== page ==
Network distribution refers to the fact that the network in question is geographically distributed, with multiple nodes across various locations and countries, which would entail a distribution over the internet, or through a Virtual Private Network (VPN) to support the network in a confidential manner. This is the classical approach and structure of network distribution. Modex BCDB further expands on the concept of distributed network by enabling clients to create multiple subnetworks and distribute them across the globe.

Subnetworks play a vital role in the architecture of the node network. Data sharing specifications are configured per node in accordance with limitations and restrictions of the region/country where the node network physically resides. As a result database synchronization within the respective subnetwork can be restricted according to use case, or legislation. Similarly, each subnetwork is composed of full and partial nodes, but synchronization with other networks can be restricted depending on the limits imposed by the law.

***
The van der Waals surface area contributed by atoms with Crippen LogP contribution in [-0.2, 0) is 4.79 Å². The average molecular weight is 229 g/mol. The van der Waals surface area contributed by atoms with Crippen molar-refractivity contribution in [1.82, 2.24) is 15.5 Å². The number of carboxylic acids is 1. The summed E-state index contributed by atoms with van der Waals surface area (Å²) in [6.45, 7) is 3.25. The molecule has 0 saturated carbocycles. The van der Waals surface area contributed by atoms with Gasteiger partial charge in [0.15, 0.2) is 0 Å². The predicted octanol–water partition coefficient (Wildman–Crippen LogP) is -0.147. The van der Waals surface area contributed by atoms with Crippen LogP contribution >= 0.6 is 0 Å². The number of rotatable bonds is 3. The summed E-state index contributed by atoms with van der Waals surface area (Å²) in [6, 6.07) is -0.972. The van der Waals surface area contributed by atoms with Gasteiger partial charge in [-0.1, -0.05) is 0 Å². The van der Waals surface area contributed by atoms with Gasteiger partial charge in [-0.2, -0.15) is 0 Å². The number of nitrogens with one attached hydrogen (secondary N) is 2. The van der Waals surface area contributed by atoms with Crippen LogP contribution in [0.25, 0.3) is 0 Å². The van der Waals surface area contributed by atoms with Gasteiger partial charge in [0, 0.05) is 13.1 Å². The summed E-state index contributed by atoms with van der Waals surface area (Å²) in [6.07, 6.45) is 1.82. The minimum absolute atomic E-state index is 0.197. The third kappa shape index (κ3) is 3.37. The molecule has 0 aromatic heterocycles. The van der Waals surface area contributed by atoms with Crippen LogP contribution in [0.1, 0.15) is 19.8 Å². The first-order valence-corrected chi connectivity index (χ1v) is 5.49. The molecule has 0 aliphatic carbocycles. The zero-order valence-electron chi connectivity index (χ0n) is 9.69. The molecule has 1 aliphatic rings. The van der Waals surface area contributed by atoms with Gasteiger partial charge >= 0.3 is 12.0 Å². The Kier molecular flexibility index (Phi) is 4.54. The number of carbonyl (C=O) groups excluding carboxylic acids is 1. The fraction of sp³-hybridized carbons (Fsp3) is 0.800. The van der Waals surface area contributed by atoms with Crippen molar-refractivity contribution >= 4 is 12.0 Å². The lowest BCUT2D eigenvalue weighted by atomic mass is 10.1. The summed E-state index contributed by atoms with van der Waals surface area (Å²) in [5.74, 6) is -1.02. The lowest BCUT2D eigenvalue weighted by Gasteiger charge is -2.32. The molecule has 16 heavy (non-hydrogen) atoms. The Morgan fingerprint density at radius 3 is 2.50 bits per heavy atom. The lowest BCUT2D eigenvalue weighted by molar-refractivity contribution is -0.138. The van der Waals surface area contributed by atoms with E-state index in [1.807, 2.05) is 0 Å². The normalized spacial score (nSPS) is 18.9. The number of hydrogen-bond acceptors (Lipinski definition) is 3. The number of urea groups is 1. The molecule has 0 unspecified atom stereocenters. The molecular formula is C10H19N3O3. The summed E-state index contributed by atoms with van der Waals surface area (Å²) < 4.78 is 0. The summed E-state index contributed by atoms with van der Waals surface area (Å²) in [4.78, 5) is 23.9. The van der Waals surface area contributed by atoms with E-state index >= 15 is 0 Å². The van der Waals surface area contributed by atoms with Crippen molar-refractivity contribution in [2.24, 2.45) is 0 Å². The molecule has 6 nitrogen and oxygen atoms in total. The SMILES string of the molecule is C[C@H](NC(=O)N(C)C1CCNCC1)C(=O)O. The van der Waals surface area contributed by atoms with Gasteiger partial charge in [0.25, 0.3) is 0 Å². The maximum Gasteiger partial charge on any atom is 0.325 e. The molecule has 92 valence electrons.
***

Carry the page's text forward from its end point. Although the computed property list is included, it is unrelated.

In essence, subnetworks can be perceived as an enclave within the blockchain network. A use case that perfectly illustrates the potential of the subnetwork organization structure can be found in the finance industry, where data migration is strictly regulated. Keep in mind that the presence of multiple subnetworks does not mean that there are multiple blockchains. It forwards the idea that access can be restricted according to the region or even country to ensure that data manipulation falls in line with the rules and regulations that pertain to that territory. Although everybody uses the same blockchain, the information stored within it is minimized, mostly composed of metadata, which maintains a certain degree of pseudonymity. In a distributed network, access control mechanisms ensure that data can be accessed only with the consent of the database owner.